I'm working on a project to equip model locomotives with sound boards. I'm in the process of designing the board at the moment, and the idea is to allow users to load their own sound files onto an SD card plugged into the board.
Conventionally, model locomotive sounds are collected from high-fidelity microphones placed on and around the real engine in question. The engine is started up then put through idle and all of the different notches, as well as dynamic braking, horn and bell sounds, etc. This practice is very expensive because you have to find a willing (usually small) railroad or museum, pay for travel expenses, and diesel fuel ain't exactly cheap at the volumes these engines go through. Secondly, newer engines are hard to record because railroads aren't exactly in the business of letting hobbyists tape microphones all over their money making machines. As such, the main cost for a sound board comes not from the circuit's BOM cost, but from the effort required to get sounds from locomotives.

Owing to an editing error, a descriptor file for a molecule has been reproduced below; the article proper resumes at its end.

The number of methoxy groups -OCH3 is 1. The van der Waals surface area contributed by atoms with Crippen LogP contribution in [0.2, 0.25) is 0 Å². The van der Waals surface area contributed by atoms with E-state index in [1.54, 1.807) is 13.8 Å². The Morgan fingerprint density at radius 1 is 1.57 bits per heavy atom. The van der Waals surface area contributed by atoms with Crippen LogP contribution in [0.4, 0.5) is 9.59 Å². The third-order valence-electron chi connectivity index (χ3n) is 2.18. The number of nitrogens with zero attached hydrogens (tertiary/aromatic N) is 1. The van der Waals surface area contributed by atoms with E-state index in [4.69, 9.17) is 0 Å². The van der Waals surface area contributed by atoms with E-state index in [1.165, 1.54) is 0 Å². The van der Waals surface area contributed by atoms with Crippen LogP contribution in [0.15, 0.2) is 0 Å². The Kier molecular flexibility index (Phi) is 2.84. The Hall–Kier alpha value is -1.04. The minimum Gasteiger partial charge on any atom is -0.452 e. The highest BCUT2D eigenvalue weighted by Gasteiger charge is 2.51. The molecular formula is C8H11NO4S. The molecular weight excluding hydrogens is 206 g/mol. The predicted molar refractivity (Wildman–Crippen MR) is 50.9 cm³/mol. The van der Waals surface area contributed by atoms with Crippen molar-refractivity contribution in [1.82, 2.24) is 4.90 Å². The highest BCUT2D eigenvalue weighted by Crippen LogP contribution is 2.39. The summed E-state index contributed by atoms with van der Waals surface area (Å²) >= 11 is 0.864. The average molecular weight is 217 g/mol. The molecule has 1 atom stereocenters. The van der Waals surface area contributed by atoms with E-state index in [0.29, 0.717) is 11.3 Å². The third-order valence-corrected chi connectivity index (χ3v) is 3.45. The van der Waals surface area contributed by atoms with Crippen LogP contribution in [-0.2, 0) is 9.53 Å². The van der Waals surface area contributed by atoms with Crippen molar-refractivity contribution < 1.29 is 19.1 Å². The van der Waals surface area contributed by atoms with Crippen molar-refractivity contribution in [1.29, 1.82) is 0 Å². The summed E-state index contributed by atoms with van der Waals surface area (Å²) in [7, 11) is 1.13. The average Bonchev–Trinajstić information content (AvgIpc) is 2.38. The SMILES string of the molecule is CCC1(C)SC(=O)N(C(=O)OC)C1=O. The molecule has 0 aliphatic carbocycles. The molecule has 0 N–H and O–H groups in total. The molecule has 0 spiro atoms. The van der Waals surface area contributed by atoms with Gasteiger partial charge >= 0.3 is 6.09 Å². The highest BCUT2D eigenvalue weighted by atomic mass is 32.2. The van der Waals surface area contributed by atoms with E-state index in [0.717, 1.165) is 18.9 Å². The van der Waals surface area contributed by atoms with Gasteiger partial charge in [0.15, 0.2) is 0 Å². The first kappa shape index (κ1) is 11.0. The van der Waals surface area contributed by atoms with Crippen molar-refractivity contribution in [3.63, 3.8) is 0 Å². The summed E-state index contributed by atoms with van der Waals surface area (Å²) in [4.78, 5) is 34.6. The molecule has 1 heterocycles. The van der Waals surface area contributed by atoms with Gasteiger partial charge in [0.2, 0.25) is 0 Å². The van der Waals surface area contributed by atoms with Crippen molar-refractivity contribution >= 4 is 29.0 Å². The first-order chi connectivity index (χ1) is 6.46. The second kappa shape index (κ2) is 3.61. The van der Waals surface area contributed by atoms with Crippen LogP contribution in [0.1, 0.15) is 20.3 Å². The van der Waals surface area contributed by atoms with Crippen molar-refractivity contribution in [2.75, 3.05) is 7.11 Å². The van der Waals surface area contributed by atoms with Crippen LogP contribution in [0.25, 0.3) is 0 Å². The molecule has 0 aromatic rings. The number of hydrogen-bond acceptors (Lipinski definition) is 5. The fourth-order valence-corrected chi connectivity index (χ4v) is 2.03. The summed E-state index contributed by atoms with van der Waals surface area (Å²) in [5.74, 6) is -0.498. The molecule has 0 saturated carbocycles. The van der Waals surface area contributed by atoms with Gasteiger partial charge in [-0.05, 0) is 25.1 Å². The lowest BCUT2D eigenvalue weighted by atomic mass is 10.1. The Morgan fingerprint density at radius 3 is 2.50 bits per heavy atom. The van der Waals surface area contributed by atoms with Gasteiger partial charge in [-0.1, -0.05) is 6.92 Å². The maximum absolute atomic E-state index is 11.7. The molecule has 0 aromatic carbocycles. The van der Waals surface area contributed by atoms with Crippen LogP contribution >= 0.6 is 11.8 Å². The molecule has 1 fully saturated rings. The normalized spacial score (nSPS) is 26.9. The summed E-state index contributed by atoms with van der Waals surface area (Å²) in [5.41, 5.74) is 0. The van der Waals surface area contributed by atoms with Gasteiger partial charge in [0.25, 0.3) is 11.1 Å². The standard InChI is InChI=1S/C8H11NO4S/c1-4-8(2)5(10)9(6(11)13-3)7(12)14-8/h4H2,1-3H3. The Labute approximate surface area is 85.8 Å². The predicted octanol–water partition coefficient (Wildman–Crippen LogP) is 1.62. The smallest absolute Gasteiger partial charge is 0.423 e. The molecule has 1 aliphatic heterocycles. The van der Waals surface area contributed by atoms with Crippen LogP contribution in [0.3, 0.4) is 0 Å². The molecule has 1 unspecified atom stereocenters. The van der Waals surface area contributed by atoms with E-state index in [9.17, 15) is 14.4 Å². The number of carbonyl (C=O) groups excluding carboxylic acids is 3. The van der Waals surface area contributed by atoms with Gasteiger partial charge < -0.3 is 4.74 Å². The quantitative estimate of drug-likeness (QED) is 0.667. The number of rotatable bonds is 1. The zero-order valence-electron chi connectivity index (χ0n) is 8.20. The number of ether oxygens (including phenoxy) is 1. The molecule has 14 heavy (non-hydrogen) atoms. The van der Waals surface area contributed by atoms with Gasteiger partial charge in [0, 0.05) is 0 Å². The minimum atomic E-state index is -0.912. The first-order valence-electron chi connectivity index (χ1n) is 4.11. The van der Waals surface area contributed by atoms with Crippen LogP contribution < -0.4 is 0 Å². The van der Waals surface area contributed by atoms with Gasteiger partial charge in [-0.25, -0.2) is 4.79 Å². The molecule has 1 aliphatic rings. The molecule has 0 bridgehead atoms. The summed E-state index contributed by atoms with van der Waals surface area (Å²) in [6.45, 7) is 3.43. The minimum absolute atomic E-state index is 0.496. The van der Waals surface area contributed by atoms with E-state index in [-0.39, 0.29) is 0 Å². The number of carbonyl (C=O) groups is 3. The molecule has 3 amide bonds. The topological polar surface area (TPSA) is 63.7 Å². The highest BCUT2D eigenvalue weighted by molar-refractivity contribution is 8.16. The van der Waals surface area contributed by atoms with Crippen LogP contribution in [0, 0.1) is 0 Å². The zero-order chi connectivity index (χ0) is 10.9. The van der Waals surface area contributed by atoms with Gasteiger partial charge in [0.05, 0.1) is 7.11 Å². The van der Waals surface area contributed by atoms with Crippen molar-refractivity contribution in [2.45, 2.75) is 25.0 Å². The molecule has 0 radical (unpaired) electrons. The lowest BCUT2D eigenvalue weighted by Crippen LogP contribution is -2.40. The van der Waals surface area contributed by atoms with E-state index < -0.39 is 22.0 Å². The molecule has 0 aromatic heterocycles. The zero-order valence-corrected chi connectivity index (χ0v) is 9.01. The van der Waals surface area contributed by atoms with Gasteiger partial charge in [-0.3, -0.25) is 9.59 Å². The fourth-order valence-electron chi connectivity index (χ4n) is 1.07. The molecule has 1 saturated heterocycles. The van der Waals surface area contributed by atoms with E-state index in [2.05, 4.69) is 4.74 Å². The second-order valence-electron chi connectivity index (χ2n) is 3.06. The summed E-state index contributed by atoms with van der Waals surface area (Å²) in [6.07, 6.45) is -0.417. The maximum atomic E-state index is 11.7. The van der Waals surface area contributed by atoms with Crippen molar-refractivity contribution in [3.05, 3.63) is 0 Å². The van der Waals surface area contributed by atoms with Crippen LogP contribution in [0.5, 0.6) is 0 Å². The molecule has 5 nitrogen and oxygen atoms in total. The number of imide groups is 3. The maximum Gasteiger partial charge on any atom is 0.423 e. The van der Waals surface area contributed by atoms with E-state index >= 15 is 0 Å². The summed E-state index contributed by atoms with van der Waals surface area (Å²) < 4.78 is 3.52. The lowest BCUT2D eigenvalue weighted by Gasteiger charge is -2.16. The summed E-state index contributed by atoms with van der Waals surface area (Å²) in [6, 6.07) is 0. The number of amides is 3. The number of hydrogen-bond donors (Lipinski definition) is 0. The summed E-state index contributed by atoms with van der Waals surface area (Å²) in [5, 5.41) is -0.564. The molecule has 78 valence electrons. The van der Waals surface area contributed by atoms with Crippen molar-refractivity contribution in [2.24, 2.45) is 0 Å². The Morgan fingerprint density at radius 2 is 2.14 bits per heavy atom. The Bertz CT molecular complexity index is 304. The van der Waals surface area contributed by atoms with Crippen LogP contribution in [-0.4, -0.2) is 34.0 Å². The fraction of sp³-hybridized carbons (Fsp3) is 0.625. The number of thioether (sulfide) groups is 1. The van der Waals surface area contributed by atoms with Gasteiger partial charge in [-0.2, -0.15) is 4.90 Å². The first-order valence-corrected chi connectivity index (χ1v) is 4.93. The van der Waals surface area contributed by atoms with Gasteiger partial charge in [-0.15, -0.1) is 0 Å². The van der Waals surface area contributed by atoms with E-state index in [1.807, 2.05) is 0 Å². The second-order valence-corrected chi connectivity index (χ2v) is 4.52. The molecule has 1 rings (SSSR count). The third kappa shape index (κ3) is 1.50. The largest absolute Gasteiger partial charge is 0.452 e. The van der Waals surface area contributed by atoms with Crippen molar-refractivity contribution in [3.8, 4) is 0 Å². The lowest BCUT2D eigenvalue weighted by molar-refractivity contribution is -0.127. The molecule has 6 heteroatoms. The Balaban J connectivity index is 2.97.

What there's plenty of are YouTube videos of amateur rail enthusiasts taking videos of locomotive sightings at close(ish) proximity, including startups and shutdowns. My question is - is there a way to take a bunch of different audio recordings of the same engine, remove noise and the doppler effect, and from that create a profile that can be used to simulate what the engine might sound like at different throttle notches? Is machine learning the right tool for this?